On Tuesday, Michigan became the nation's 24th state, and the most unionized state, to enact right-to-work legislation. Thousand of protesters failed to dissuade Republican governor Rick Snyder from signing a law that will likely weaken unions and lower wages, but do nothing to help the state's economy. Along with anti-union legislation in other Midwestern States, however, it could transform the national political landscape.
For the past two years, the Governor had publicly stated that "divisive" right-to-work legislation was "not on his agenda." Then, at the last minute, he endorsed the bill because it would protect "worker choice" on union membership and help to grow the Michigan economy - both highly questionable claims. First, under federal law, neither unions nor employers can require employees to join unions in either the public or private sectors, so Snyder is professing to give employees a right that they already enjoy. The legal question here is whether nonmember employees in unionized workplaces should be required to pay an "agency fee" to the unions that are legally required to cover the cost of negotiating for them. Equally dubious are Snyder's claims that right-to-work will boost the Michigan economy, as research indicates lower wages and poorer labor standards, not greater economic development, are the most likely results of the anti-union legislation.
So if right-to-work fails to advance employee choice or promote job creation, why did Snyder really throw his weight behind it?
Governor Snyder portrays himself as a pragmatist, rather than a right-wing ideologue, but in reality he has supported a sustained assault on unions. Early in his term, Snyder eliminated collective bargaining rights for almost 20,000 subsidized home-based childcare providers. In March 2012, he signed legislation prohibiting union representation for graduate assistants at Michigan public universities, and the following month he prohibited union dues for teachers and other school employees from being collected by payroll deduction. On labor issues, Snyder is a moderate only
when compared with more extreme Michigan Republicans.
The reason behind the governor's flip-flop is that right-to-work is being championed by the American Legislative Exchange Council (ALEC) and Americans for Prosperity, militant conservative groups funded by the billionaire Koch Brothers. Following the Republican election victories in 2010, ALEC has pushed hundreds of anti-union bills in states across the country. It has promoted right-to-work in 19 states and succeeded in passing the legislation in neighboring Indiana in 2011. Now that Snyder has become a right-to-work convert, even the Detroit Free Press, which had previously endorsed him for governor, has accused him of "drinking the Koch Brothers' Kool-Aid."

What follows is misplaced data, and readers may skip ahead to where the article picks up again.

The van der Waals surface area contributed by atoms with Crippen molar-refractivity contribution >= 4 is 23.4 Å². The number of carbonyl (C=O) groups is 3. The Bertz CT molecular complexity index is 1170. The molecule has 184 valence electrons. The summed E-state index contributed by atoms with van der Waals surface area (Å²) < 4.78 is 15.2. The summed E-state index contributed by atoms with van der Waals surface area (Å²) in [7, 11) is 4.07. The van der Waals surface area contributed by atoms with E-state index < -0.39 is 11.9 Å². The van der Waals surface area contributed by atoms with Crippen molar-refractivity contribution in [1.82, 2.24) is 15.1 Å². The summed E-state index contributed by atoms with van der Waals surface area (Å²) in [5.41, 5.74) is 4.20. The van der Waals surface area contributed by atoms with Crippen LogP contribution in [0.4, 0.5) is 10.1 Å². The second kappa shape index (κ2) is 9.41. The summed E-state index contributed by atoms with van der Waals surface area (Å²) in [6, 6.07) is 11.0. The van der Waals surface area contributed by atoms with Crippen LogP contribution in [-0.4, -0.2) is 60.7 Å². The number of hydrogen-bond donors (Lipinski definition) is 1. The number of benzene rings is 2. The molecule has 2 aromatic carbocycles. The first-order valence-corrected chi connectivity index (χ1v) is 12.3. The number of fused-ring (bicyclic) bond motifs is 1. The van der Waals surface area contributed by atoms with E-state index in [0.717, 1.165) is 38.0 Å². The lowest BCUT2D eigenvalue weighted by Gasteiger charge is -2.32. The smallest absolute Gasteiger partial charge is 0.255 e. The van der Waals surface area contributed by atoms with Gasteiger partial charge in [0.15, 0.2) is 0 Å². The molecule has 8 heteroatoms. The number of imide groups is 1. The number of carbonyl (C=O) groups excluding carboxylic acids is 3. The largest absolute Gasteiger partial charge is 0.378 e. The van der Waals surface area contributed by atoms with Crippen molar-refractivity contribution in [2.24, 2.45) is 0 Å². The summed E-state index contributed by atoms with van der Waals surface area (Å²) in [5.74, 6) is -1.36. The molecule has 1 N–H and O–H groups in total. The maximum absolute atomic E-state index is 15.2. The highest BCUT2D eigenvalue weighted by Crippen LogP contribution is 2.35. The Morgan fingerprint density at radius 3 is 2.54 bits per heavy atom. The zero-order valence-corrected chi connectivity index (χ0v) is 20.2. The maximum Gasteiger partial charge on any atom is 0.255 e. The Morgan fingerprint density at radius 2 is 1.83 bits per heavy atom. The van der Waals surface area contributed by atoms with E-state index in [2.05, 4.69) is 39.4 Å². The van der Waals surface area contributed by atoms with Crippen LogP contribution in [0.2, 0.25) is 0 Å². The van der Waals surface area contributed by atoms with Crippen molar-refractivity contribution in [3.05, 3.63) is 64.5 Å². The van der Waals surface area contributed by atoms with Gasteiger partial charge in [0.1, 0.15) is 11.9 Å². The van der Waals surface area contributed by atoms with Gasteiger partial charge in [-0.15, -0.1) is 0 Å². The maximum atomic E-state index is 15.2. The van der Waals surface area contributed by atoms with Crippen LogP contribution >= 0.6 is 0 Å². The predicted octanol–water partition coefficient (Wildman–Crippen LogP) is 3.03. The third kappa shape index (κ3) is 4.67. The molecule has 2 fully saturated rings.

As the Koch Brothers understand, right-to-work legislation could have an enormous impact on national, as well as state, politics. In November, President Obama won only four right-to-work states - Florida, Iowa, Nevada and Virginia - and lost heavily in most of the other 19. Union support was key to his victory in Nevada, as well as in several Midwestern States. In Ohio - most likely the next right-to-work target for anti-union conservatives – 70 percent of union members voted for Obama, even though the state's unionists are 83 percent white, 40 percent evangelical and 53 percent gun owners.
While the evidence on the impact of right-to-work is inconclusive on several issues, the legislation clearly weakens unions. Most right-to-work states have always had feeble labor movements. But with 17.5 percent density and 671,000 members, Michigan is still a union stronghold, even though the state's powerhouse union, the United Auto Workers, has declined in membership from 1.53 million in 1979 to 380,000 in 2011.
Organized labor hopes that there will be a political backlash against Michigan Republicans, but it is equally likely that in four years, the state's unions will be weaker, and few voters will remember the underhanded way that GOP lawmakers enacted right-to-work. And if ALEC and other Koch-supported efforts are successful in forcing through right-to-work legislation in the battleground states of Ohio and Pennsylvania - both currently controlled by conservative Republicans - the next Democratic presidential nominee could face a radically different political landscape come 2016.
On a recent visit to Michigan, President Obama stated that right-to-work laws have "everything to do with politics." As Obama suggests, the real purpose of right-to-work is not to protect employee choice or promote economic growth, but to damage the organizations that give an effective political voice to Michigan workers, instead of to the Koch Brothers.